We have more information about the church in Ephesus than some of the others because the book of Ephesians was written to them. The first three chapters talk all about the close relationship God plans for His followers by being “in Christ.” The last three chapters discuss how that impacts everyday relationships–in the home, in the church, in the workplace, etc. Perhaps we can take a closer look at that book at a later time. It mirrors the two great commandments–love to God and love to man. If the Ephesians had taken the counsel in that letter to heart for the long term, perhaps we would not be reading about them losing their first love experience.

You may be wondering who those Nicolaitans were. As near as I can discover, they were a heretical sect in the early church. Their beliefs apparently included dismissing the law as a guide, i.e. they believed deeds had nothing to do with salvation so you were basically free to do anything you were inclined to. Perhaps they carried the love idea too far–i.e. just love and do as you please? Jesus certainly didn’t approve of their practices.

What about the 3 levels of application? I think you can see from what has been covered so far how the congregation in Ephesus (which was in what is present day Turkey) would find the message to them very relevant for their immediate challenges. Secondly, this church, according to historicist interpreters, would also become a symbol for the Christian church in the apostolic era (to about 100 A.D.–the dates are approximate and not really critical for the interpretation). The early church was in its “first love” experience but in danger of losing it. And thirdly, what lessons are we supposed to learn from this? Actually, the last-day church–Laodicea–seems like it is in need of a good dose of “first love” experience, for it has become very lukewarm and somewhat apathetic. If you are a Christian, perhaps you can remember when you first came to the Lord and how on fire you were, but now you may have lost that early fervor. It is easy for our experience to become like that described in Jesus’ parable of the soils. “Now he who received seed among the thorns is he who hears the word, and the cares of this world and the deceitfulness of riches choke the word, and he becomes unfruitful.” Matthew 13:22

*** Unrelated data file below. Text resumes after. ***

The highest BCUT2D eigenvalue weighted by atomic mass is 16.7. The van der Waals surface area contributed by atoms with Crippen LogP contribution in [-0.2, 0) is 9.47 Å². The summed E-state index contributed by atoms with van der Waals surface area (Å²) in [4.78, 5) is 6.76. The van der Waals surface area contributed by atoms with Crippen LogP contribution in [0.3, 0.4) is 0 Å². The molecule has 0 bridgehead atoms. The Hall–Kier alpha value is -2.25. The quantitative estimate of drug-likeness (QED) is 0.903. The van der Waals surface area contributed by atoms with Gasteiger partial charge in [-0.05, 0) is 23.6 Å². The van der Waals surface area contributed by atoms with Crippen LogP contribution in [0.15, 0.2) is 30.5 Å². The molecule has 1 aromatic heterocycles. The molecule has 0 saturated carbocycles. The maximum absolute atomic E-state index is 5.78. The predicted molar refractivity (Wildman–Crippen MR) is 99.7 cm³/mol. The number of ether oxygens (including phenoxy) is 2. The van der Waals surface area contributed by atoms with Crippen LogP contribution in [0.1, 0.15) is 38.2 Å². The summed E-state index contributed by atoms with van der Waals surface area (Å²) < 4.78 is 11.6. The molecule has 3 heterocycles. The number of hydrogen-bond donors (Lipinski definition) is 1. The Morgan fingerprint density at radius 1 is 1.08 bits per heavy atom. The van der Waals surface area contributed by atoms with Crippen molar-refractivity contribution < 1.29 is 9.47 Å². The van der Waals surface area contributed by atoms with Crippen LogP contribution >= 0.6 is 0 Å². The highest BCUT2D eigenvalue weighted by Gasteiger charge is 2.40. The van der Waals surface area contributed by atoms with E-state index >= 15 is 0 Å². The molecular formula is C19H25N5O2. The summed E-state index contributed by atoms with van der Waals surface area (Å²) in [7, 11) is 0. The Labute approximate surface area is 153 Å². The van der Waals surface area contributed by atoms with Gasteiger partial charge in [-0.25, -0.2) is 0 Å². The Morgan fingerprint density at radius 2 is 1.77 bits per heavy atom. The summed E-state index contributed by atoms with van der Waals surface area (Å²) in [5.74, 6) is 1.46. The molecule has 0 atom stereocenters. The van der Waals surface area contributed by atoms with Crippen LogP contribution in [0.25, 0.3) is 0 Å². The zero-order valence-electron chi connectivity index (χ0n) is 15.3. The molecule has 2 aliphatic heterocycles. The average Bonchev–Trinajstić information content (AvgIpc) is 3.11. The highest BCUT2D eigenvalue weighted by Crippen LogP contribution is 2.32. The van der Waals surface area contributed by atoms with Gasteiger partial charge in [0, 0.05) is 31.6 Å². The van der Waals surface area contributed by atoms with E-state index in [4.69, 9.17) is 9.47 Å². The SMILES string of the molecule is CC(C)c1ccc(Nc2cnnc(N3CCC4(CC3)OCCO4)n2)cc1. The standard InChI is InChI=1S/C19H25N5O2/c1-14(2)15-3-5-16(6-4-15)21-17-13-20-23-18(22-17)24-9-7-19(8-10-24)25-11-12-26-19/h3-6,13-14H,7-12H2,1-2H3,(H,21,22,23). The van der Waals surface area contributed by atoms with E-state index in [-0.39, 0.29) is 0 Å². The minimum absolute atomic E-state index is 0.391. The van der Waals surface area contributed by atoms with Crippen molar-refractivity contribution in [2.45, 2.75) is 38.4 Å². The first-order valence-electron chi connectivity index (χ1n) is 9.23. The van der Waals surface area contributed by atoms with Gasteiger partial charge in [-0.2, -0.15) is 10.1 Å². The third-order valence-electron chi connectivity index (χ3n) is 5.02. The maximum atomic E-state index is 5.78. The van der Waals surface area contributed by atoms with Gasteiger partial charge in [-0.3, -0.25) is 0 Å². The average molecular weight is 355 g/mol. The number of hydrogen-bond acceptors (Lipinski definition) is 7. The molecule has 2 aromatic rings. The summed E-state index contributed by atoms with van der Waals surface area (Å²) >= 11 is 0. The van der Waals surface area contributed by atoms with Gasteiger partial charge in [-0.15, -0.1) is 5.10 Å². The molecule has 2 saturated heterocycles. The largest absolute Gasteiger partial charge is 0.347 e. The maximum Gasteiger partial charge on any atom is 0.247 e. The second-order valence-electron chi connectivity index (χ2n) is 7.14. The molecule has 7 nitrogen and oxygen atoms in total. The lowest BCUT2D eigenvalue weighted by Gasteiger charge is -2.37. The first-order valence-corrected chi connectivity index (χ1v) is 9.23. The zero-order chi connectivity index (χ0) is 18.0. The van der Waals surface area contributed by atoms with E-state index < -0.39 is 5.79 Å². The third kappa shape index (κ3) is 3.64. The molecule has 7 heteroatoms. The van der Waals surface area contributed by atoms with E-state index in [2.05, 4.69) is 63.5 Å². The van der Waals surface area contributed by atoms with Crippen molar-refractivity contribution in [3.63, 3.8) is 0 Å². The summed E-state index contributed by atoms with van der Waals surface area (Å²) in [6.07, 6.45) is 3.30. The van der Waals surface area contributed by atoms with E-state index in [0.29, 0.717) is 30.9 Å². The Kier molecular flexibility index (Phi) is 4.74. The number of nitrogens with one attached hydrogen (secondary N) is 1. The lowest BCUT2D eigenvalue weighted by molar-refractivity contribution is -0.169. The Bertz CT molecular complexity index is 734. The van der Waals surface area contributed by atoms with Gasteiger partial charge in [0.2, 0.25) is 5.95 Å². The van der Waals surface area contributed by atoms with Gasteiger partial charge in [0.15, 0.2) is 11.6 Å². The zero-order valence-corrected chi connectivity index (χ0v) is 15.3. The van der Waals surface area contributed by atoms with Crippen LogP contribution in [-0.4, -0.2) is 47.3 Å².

So what is the remedy? Jesus said the need was to repent–ask for forgiveness. Then go back to basics, back to the last place you saw the light, when your experience was on fire. Seek to know Jesus personally, study His life in the gospels again, talk to Him about anything on your mind, learn to recognize His voice and trust Him implicitly. Let Him live out His life in you through the power of the Holy Spirit and put your energies on His side to cooperate with Him. Seek His counsel and as He Himself said, “If you love me, keep my commandments,” not as a means to gain salvation or favor, but as an outgrowth of a relationship with Him. After all, if Jesus is living in you (see Galatians 2:20–“Christ lives in me”), what kind of a life will He live? Will He lead us to be obedient or disobedient? But most of all, let’s allow His love to be the controlling force in our lives personally and in the way we relate to others. The counsel to the Ephesians is good for us too.